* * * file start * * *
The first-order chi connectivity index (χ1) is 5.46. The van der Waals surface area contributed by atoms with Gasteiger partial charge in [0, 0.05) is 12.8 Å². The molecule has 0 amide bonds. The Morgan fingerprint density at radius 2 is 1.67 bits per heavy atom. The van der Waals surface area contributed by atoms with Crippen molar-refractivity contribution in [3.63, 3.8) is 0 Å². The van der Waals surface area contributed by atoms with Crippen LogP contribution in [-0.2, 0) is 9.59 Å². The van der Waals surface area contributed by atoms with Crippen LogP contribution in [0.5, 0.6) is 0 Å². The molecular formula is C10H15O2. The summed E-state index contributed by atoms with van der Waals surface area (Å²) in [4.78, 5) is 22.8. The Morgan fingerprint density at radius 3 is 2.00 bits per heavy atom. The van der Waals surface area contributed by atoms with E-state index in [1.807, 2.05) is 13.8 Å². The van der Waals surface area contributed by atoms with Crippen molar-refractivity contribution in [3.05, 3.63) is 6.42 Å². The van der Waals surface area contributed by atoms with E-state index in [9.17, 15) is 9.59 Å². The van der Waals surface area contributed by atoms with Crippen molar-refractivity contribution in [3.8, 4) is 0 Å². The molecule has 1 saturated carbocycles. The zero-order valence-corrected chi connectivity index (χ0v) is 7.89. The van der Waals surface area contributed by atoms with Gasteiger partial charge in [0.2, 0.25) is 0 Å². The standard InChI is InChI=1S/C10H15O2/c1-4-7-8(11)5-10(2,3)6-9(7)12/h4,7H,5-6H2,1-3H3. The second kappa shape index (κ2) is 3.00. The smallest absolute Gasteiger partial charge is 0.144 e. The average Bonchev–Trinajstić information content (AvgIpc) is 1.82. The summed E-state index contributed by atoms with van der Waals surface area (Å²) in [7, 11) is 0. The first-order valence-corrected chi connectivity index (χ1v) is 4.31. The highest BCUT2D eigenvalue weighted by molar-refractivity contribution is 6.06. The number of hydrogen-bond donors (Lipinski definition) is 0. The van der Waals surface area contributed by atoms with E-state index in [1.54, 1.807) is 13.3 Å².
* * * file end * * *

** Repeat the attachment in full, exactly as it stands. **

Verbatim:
The first-order chi connectivity index (χ1) is 5.46. The van der Waals surface area contributed by atoms with Gasteiger partial charge in [0, 0.05) is 12.8 Å². The molecule has 0 amide bonds. The Morgan fingerprint density at radius 2 is 1.67 bits per heavy atom. The van der Waals surface area contributed by atoms with Crippen molar-refractivity contribution in [3.63, 3.8) is 0 Å². The van der Waals surface area contributed by atoms with Crippen LogP contribution in [-0.2, 0) is 9.59 Å². The van der Waals surface area contributed by atoms with Crippen LogP contribution in [0.5, 0.6) is 0 Å². The molecular formula is C10H15O2. The summed E-state index contributed by atoms with van der Waals surface area (Å²) in [4.78, 5) is 22.8. The Morgan fingerprint density at radius 3 is 2.00 bits per heavy atom. The van der Waals surface area contributed by atoms with E-state index in [1.807, 2.05) is 13.8 Å². The van der Waals surface area contributed by atoms with Crippen molar-refractivity contribution in [3.05, 3.63) is 6.42 Å². The van der Waals surface area contributed by atoms with E-state index in [9.17, 15) is 9.59 Å². The van der Waals surface area contributed by atoms with Crippen molar-refractivity contribution in [3.8, 4) is 0 Å². The molecule has 1 saturated carbocycles. The zero-order valence-corrected chi connectivity index (χ0v) is 7.89. The van der Waals surface area contributed by atoms with Gasteiger partial charge in [0.2, 0.25) is 0 Å². The standard InChI is InChI=1S/C10H15O2/c1-4-7-8(11)5-10(2,3)6-9(7)12/h4,7H,5-6H2,1-3H3. The second kappa shape index (κ2) is 3.00. The smallest absolute Gasteiger partial charge is 0.144 e. The average Bonchev–Trinajstić information content (AvgIpc) is 1.82. The summed E-state index contributed by atoms with van der Waals surface area (Å²) in [7, 11) is 0. The first-order valence-corrected chi connectivity index (χ1v) is 4.31. The highest BCUT2D eigenvalue weighted by molar-refractivity contribution is 6.06. The number of hydrogen-bond donors (Lipinski definition) is 0. The van der Waals surface area contributed by atoms with E-state index in [1.54, 1.807) is 13.3 Å².